"The curious thing about this sauce is that it has a kind of ancient, powerful flavour about it, as if it were something which might perhaps have been eaten by the Romans." Elizabeth David
I have a feeling, indeed I am getting it more and more, that I am repeating myself. Well I can't remember everything I have written about and it's not that well indexed so I can't find things easily. Anyway if I have said all of the following before, apologies.
It sort of is ancient, but then again not really. Back in Ancient Greece they used to preserve capers for travelling in amphorae by putting them in olive oil. Which frequently turned them to mush.
'Tapenade comes from the Provençal word tapeno, which means caper. It contains three ingredients: olives, capers, oil. No garlic, no anchovies." Rémy Pierre - Tapénade maker Languedoc
And others point to similar kind of sauces that the Romans did indeed eat.
Mind you Elizabeth David (and others) maintain that it is actually a relatively modern invention by the chef of La Maison Dorée in Marseilles. Writing in 1960, Elizabeth David maintained it was less than a hundred years old.
I'm writing about it because I'm pondering on what to do for nibbles on Saturday, and decided I would do dips. I haven't made tapénade for a while so thought I would give it another go. And maybe hand the leftovers out as presents. I'll have to make some other dips though because tapénad is not to everyone's taste is it?
So how do you make it? Well with endless variations it seems. Felicity Cloake of course will give you a summary of most of the usual variations, but the list is sort of endless. These are just some of the things that are often added - either all, or some of them and in varying proportion to those three main items - anchovies (the most common); tuna; various herbs - from herbs de provence, through thyme to parsley; garlic - well you would wonder how anything Provençal could not include garlic; brandy; vinegar; mustard; lemon juice and/or peel, sun-dried tomatoes. Robert Carrier mentioned onions but then didn't have them in his recipe so I don't know where that came from.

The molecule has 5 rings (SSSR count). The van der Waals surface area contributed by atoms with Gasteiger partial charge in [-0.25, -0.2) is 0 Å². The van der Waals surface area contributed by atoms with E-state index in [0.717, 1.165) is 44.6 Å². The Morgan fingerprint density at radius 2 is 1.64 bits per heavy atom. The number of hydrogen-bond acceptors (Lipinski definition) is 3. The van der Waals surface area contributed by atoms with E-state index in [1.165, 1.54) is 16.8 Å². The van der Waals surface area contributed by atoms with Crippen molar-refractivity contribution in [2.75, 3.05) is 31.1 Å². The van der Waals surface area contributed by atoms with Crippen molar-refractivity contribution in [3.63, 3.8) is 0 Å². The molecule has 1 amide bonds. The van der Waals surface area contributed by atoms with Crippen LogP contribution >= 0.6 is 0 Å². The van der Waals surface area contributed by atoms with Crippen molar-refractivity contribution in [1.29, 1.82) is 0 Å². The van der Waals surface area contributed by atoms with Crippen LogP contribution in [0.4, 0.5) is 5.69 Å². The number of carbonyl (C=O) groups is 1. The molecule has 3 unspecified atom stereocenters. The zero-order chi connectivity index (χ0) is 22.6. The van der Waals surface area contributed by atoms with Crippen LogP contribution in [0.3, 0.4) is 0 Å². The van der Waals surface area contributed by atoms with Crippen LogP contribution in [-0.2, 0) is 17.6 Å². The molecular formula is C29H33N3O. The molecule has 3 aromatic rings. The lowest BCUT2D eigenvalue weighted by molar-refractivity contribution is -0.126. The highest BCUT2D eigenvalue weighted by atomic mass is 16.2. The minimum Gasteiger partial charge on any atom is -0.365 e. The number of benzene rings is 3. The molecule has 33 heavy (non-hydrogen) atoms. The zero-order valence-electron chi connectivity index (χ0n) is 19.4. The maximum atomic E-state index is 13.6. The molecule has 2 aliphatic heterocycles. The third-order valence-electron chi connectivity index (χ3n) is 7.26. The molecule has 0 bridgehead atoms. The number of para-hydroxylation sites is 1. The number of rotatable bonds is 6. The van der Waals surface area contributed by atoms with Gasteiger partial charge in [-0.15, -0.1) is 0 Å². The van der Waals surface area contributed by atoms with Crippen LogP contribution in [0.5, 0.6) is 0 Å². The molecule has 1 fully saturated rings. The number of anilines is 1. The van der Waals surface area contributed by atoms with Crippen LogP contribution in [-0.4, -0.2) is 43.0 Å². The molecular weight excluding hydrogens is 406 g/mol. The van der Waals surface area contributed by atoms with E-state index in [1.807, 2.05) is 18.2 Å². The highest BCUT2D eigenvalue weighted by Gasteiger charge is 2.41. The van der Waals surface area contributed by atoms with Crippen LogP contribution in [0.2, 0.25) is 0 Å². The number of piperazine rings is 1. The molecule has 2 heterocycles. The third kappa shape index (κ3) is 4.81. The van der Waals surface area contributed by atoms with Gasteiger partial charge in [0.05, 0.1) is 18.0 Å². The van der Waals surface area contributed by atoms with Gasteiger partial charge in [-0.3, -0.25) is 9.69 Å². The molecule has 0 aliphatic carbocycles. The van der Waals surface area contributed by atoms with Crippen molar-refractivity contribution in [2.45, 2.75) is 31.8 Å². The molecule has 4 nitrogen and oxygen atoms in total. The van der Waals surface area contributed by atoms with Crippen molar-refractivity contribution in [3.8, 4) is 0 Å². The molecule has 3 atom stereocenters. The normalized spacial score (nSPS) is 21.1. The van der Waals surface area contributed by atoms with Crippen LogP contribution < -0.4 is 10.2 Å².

David Lebovitz has a couple of interesting alternatives - one with figs and another with artichokes for example.
However, everyone was agreed that the ingredients should be very high quality. The simpler the recipe the higher the quality of the ingredients it seems to me. Well they would all say that wouldn't they? Richard Ehrlich of The Guardian preferred green olives, because:
"Black olives yield a stronger, earthier taste; green taste more of pure olive"
Felicity Cloake, on the other hand prefers black:
"As I prefer the fruitier, earthier flavour of the black olive (green tapenade having a tendency towards astringency in my view)"
So this is obviously a matter of personal taste. And yes I'm afraid you should not use pitted olives. I would have suggested this but I just watched this rather silly video of Jamie and Gennaro, and learnt that if they are pitted they are not as juicy. And let's face it Jamie is all for short cuts, so if that's what he says, then it must be right ... Well unless you're feeling lazy. The end result would probably still be better than a bought one.
It's worth watching the video though, in spite of the pair of them being somewhat childishly silly, because it shows you a couple of very easy ways of pipping olives (well if your olives are ripe anyway), and also how to use the chopping method. Because of course there is the 'do you bash it all in a pestle and mortar, chop it, or just bung it in the food processor argument. Personal preference for the texture I think might be the deciding factor here. Food processors are easier, but then you have to wash them up. So you're a bit between a rock and a hard place there.
So having decided if you are going to put any extras in your tapenade and if so, which ones, and whether you are going to be lazy or virtuous, what do you then do with your beautiful tapénade other than using it like any other dip. Well almost anything really.
"Almost anything you can eat, apart from ice cream or brownies, will benefit from the addition of tapenade." Richard Ehrlich
I looked, and indeed I found no recipe for tapénade ice cream or brownies, although there were plenty of cookie recipes.
Hugh Fearnley-Whittingstall had a few good ideas:
Push under the skin of a chicken before roasting it.
Mix a few tablespoons with breadcrumbs and spread over breast of lamb before rolling and roasting.
Serve on crostini with some crumbled soft goat's cheese.
Toss with just-cooked potatoes as a salad to go with grilled sardines.
Brush over a sheet of bought puff pastry, roll up, cut into thin rounds and bake at 200C/400F/gas mark 6 for 12 minutes, until puffed and golden. Serve as a nibble with drinks.
And I think I might use that last one on Saturday. But really there are hundreds of ideas out there. Just google it.
I found this very simple spaghetti dish - with breadcrumbs and cheese on a site called Fashionable foods, and if you want to be more elaborate and posh Delia has a roasted fish recipe that uses a sun-dried tomato and olive tapénade.
But really just keep a jar in your fridge and use it when you need to perk something up, or you have unexpected guests. Tomorrow.